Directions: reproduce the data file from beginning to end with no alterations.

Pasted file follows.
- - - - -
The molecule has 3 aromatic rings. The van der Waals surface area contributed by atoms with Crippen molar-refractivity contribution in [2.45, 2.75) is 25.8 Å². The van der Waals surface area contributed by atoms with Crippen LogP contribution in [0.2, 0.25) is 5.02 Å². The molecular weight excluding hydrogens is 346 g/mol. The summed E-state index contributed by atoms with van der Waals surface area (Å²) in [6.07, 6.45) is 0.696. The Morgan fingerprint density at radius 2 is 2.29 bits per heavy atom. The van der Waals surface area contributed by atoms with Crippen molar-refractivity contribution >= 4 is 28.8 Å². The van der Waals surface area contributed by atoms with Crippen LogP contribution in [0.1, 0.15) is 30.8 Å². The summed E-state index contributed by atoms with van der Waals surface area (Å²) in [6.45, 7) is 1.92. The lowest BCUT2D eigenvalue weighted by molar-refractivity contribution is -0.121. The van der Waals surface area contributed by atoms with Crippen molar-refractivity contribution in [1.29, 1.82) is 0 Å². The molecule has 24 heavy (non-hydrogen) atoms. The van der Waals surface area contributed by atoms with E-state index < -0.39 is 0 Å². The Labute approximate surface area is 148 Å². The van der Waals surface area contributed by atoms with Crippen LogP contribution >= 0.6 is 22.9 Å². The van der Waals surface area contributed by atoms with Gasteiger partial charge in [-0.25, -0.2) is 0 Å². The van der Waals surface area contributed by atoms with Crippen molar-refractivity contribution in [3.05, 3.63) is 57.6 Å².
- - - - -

The molecule has 3 aromatic rings. The van der Waals surface area contributed by atoms with Crippen molar-refractivity contribution in [2.45, 2.75) is 25.8 Å². The van der Waals surface area contributed by atoms with Crippen LogP contribution in [0.2, 0.25) is 5.02 Å². The molecular weight excluding hydrogens is 346 g/mol. The summed E-state index contributed by atoms with van der Waals surface area (Å²) in [6.07, 6.45) is 0.696. The Morgan fingerprint density at radius 2 is 2.29 bits per heavy atom. The van der Waals surface area contributed by atoms with Crippen molar-refractivity contribution >= 4 is 28.8 Å². The van der Waals surface area contributed by atoms with Crippen LogP contribution in [0.1, 0.15) is 30.8 Å². The summed E-state index contributed by atoms with van der Waals surface area (Å²) in [6.45, 7) is 1.92. The lowest BCUT2D eigenvalue weighted by molar-refractivity contribution is -0.121. The van der Waals surface area contributed by atoms with Crippen molar-refractivity contribution in [1.29, 1.82) is 0 Å². The molecule has 24 heavy (non-hydrogen) atoms. The van der Waals surface area contributed by atoms with E-state index < -0.39 is 0 Å². The Labute approximate surface area is 148 Å². The van der Waals surface area contributed by atoms with Crippen LogP contribution >= 0.6 is 22.9 Å². The van der Waals surface area contributed by atoms with Gasteiger partial charge in [-0.25, -0.2) is 0 Å². The van der Waals surface area contributed by atoms with Crippen molar-refractivity contribution in [3.05, 3.63) is 57.6 Å².